Time is limited
by Andy P, Seattle, WA

Each day, the senior residence where my elderly mom lives tightens the rules.

Two residents and one staff member tested positive for the new coronavirus. Residents are not allowed out of their apartments, even to get their mail. Staff has been delivering mail and meals. Need groceries? They get those and bring them up to the apartment too. Cleaning service has been cancelled but linens are still being laundered. Can’t make your bed? Staff will “suit up” and do that too.

I worry about my mom getting the virus. But even without the virus, I know time is limited at her age—she’s almost 91. Depending on how this quarantine period lasts, I worry I may never see my mother again. I’ve gotten used to having her around.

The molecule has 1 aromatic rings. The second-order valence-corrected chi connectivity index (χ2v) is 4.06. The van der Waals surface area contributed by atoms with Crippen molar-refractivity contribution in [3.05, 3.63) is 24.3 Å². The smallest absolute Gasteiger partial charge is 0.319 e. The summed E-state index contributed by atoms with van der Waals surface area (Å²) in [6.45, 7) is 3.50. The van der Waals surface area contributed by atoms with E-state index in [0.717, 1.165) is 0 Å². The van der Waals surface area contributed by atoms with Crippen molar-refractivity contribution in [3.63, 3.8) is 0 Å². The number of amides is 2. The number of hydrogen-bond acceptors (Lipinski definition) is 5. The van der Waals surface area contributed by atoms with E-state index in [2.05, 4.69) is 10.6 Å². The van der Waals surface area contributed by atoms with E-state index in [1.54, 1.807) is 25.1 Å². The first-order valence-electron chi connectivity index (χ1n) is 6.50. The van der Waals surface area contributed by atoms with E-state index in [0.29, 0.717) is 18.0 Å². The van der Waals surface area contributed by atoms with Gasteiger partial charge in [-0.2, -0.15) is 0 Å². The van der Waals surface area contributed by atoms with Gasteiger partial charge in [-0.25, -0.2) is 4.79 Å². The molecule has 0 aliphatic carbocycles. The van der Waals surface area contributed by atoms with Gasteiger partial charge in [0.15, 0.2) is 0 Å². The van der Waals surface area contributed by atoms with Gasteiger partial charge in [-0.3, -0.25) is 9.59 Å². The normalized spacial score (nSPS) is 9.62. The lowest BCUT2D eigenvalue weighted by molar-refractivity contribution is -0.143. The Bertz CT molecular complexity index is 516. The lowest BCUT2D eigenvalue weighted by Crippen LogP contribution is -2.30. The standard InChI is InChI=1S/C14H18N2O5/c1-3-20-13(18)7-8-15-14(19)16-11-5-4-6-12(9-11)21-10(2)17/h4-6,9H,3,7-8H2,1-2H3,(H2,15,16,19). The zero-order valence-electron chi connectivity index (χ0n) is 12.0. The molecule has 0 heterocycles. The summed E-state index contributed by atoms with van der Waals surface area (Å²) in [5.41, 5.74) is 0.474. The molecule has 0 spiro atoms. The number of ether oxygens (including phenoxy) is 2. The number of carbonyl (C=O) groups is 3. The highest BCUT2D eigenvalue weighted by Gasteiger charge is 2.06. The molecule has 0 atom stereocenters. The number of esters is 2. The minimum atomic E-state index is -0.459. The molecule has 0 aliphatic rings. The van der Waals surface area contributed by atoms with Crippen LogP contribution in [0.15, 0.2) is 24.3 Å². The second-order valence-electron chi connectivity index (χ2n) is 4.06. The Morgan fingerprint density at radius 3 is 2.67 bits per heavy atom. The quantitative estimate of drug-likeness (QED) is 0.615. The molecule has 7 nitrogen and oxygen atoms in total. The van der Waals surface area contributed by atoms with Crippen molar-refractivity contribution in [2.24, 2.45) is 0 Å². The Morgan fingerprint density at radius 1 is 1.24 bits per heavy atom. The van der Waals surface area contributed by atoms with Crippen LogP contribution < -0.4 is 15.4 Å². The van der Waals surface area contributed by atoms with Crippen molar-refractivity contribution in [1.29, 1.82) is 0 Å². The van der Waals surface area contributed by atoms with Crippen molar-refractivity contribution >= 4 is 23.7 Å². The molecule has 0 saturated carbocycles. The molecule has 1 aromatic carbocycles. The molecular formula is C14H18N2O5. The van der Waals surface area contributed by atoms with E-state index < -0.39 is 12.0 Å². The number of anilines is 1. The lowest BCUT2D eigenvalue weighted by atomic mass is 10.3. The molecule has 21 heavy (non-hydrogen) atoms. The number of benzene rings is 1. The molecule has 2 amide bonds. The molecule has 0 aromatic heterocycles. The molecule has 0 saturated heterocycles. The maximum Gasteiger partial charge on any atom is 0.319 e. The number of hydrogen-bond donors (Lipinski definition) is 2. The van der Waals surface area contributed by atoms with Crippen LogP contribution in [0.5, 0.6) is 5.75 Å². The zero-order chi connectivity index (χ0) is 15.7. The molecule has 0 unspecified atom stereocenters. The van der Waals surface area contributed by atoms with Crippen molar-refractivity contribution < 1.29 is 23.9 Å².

The thing is, I am prone to worry. I come from a long line of worriers. I am my father’s daughter. Apparently, my mom does not share this trait. It is some mild relief that she’s not panicking.

My siblings are fellow worriers. I volunteered for the assignment to call the senior living facility manager to understand what new steps were being taken. But when I called in to report my findings, my sister could only be critical of what I didn’t ask. I felt like saying, “Why didn’t you just call yourself?” I have enough stress. Interestingly, the governor’s decree that only essential businesses may remain open includes pot shops and liquor stores. Now I know why.

Somebody pass the tequila.

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